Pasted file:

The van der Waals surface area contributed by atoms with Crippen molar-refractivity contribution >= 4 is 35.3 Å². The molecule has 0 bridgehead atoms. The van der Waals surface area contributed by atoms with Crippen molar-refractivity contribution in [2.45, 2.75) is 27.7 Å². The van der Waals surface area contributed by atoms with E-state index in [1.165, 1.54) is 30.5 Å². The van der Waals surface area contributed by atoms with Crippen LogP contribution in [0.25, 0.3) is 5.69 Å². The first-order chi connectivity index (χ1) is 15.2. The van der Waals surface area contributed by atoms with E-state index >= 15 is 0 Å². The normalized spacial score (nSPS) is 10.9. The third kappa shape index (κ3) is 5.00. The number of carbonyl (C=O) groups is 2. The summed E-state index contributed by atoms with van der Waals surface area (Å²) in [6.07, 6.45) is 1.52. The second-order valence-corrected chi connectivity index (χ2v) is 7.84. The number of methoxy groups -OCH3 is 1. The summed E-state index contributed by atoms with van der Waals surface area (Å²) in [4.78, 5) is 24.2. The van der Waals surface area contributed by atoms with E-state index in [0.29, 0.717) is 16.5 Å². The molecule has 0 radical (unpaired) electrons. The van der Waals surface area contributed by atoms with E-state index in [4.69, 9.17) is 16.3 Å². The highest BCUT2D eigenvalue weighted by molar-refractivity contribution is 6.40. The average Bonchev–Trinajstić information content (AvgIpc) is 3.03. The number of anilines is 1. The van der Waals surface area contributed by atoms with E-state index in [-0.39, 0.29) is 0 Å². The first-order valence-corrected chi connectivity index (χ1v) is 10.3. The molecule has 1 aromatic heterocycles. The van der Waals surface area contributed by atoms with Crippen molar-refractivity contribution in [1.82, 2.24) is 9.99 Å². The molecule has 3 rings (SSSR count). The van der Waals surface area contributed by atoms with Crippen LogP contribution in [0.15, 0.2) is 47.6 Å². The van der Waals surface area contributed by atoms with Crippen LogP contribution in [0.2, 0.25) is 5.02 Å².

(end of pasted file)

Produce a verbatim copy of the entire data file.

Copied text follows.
The van der Waals surface area contributed by atoms with Crippen molar-refractivity contribution >= 4 is 35.3 Å². The molecule has 0 bridgehead atoms. The van der Waals surface area contributed by atoms with Crippen molar-refractivity contribution in [2.45, 2.75) is 27.7 Å². The van der Waals surface area contributed by atoms with E-state index in [1.165, 1.54) is 30.5 Å². The van der Waals surface area contributed by atoms with Crippen LogP contribution in [0.25, 0.3) is 5.69 Å². The first-order chi connectivity index (χ1) is 15.2. The van der Waals surface area contributed by atoms with E-state index >= 15 is 0 Å². The normalized spacial score (nSPS) is 10.9. The third kappa shape index (κ3) is 5.00. The number of carbonyl (C=O) groups is 2. The summed E-state index contributed by atoms with van der Waals surface area (Å²) in [6.07, 6.45) is 1.52. The second-order valence-corrected chi connectivity index (χ2v) is 7.84. The number of methoxy groups -OCH3 is 1. The summed E-state index contributed by atoms with van der Waals surface area (Å²) in [4.78, 5) is 24.2. The van der Waals surface area contributed by atoms with E-state index in [0.29, 0.717) is 16.5 Å². The molecule has 0 radical (unpaired) electrons. The van der Waals surface area contributed by atoms with E-state index in [4.69, 9.17) is 16.3 Å². The highest BCUT2D eigenvalue weighted by molar-refractivity contribution is 6.40. The average Bonchev–Trinajstić information content (AvgIpc) is 3.03. The number of anilines is 1. The van der Waals surface area contributed by atoms with E-state index in [-0.39, 0.29) is 0 Å². The first-order valence-corrected chi connectivity index (χ1v) is 10.3. The molecule has 1 aromatic heterocycles. The van der Waals surface area contributed by atoms with Crippen molar-refractivity contribution in [1.82, 2.24) is 9.99 Å². The molecule has 3 rings (SSSR count). The van der Waals surface area contributed by atoms with Crippen LogP contribution in [0.15, 0.2) is 47.6 Å². The van der Waals surface area contributed by atoms with Crippen LogP contribution in [0.2, 0.25) is 5.02 Å².